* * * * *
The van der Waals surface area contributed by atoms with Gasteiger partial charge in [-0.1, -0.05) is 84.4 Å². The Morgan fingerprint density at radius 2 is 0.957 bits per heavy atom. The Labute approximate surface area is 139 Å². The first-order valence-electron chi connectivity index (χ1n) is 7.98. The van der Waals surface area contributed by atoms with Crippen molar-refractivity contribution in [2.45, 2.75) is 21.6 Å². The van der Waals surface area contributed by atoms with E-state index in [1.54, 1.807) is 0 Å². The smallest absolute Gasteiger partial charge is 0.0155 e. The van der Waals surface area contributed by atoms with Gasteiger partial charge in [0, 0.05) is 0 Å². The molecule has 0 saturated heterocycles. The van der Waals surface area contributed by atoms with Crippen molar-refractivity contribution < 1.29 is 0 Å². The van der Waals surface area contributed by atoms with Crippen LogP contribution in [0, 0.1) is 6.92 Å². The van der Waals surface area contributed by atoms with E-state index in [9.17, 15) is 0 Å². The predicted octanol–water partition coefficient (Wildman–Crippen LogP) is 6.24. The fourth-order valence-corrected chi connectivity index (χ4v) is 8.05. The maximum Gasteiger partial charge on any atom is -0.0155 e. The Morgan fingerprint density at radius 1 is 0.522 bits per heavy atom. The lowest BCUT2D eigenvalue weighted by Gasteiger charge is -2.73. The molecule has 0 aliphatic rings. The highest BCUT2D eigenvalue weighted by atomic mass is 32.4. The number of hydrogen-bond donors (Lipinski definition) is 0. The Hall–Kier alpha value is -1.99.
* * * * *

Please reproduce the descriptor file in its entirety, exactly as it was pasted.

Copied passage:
The van der Waals surface area contributed by atoms with Gasteiger partial charge in [-0.1, -0.05) is 84.4 Å². The Morgan fingerprint density at radius 2 is 0.957 bits per heavy atom. The Labute approximate surface area is 139 Å². The first-order valence-electron chi connectivity index (χ1n) is 7.98. The van der Waals surface area contributed by atoms with Crippen molar-refractivity contribution in [2.45, 2.75) is 21.6 Å². The van der Waals surface area contributed by atoms with E-state index in [1.54, 1.807) is 0 Å². The smallest absolute Gasteiger partial charge is 0.0155 e. The van der Waals surface area contributed by atoms with Gasteiger partial charge in [0, 0.05) is 0 Å². The molecule has 0 saturated heterocycles. The van der Waals surface area contributed by atoms with Crippen molar-refractivity contribution < 1.29 is 0 Å². The van der Waals surface area contributed by atoms with Crippen LogP contribution in [0, 0.1) is 6.92 Å². The van der Waals surface area contributed by atoms with E-state index in [9.17, 15) is 0 Å². The predicted octanol–water partition coefficient (Wildman–Crippen LogP) is 6.24. The fourth-order valence-corrected chi connectivity index (χ4v) is 8.05. The maximum Gasteiger partial charge on any atom is -0.0155 e. The Morgan fingerprint density at radius 1 is 0.522 bits per heavy atom. The lowest BCUT2D eigenvalue weighted by Gasteiger charge is -2.73. The molecule has 0 aliphatic rings. The highest BCUT2D eigenvalue weighted by atomic mass is 32.4. The number of hydrogen-bond donors (Lipinski definition) is 0. The Hall–Kier alpha value is -1.99.